…the ubiquity of information, its digital-sharing across platforms, ease of storage and the possibility of communicating at very low cost with wide audiences across borders are redesigning the scope and patterns of social interactions… – (Archeti 2011: 182)
To challenge norms, customs, myths and values that have stood for generations, negative as they might be, is one of the hardest but sometimes necessary actions that a lot of cultures face, in this day and age. Through folding the fabric of space and time, globalization and digitalization have projected our awareness of similarities and differences between cultures, much more vividly. Consequently, it has become possible for different cultural traits and perspectives to be shared between cultures and for a people to question and criticize traits seen as negative in their own culture, while adopting new traits considered more appropriate with the times, thus, creating a vibrant culture crossroads. Siding with, Stade (2016), it is tragic to view culture as, what he calls, ´the illusion of cultures in the plural ́, where each culture is presented as a closed circuit that cannot be altered, thus justifying coining some cultures as, ́development resistant cultures ́. This can lead to far-reaching impacts like, for example, creating national stereotypes about different nationalities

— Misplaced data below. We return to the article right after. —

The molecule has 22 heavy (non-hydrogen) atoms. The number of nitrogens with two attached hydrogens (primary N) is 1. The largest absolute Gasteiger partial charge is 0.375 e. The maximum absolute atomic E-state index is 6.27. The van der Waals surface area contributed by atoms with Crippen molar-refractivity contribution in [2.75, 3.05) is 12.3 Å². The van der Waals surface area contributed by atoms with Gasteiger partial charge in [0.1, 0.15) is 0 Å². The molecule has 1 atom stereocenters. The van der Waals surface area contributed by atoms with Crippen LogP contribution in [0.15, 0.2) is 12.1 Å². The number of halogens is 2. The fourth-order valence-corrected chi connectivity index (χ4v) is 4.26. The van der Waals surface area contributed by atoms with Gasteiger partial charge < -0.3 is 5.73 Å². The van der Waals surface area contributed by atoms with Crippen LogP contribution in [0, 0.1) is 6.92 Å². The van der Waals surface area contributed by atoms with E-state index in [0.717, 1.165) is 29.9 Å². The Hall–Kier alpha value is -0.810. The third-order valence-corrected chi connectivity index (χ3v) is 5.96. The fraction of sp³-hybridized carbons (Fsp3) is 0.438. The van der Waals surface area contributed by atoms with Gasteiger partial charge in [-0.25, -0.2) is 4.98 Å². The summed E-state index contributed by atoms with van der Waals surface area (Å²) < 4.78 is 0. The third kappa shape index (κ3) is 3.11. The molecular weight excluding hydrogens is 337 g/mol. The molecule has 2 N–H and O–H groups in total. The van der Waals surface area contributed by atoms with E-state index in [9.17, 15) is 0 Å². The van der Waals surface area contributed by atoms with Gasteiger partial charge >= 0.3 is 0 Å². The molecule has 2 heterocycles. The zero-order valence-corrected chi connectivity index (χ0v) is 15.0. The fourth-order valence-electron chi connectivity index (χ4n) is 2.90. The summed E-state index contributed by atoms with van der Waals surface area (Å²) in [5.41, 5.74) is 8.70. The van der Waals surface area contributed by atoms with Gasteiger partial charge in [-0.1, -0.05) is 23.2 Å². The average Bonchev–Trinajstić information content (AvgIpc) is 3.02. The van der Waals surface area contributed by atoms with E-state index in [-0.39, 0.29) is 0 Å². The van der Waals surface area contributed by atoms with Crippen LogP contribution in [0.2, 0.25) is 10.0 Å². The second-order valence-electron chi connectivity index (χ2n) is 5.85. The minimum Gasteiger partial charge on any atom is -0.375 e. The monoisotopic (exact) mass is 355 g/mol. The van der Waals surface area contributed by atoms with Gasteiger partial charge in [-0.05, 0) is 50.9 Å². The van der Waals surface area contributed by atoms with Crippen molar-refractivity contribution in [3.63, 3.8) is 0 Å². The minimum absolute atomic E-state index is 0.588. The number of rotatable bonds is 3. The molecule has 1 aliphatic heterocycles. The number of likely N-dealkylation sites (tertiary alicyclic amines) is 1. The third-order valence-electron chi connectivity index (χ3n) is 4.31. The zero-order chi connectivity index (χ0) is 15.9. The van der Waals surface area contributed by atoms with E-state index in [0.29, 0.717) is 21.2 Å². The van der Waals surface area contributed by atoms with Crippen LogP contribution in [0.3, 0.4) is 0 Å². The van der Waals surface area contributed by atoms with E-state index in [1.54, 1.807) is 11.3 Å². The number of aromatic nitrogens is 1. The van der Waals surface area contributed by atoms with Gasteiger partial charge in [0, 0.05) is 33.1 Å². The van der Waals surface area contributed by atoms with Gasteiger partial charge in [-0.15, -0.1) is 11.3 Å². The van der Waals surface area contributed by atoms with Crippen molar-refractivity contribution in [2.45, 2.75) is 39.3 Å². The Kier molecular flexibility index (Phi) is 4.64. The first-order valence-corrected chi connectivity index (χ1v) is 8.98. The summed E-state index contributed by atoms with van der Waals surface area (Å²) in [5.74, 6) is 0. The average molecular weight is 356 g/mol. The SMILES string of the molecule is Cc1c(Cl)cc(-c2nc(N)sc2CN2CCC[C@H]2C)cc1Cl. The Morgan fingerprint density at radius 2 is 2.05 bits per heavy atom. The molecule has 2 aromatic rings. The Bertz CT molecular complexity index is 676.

By sensitively–through back and forth carefully-crafted, engagingly animated dialogue—Sex ki Adalat brings out unspoken topics like masturbation and menstruation in the public sphere, and by questioning deep-seated norms about virginity and male child, the dark ignorance and societal arrogance with respect to sexuality is laid bare.
– Dr. Arvind Singhal
Sex ki Adalat is more youth adapted and inspired by another successful PFI production, a soap called, Main Kuch Bhi Kar Sakti Hoon (MKBKSH) – I, A Woman, Can Achieve Anything, launched in 2014. Broadcasted via TV, radio, Interactive Voice Response System (IVRS) and social media, MKBKSH, has two seasons running (131 episodes) and over 400 million viewers. The soap “promotes gender equality, the empowerment of women and improved health-seeking behaviours within families, communities and the health system”. MKBKSH also conducts on-ground activities to enhance knowledge, change perceptions and shift attitudes in communities on these issues. (Ramasubban 2016)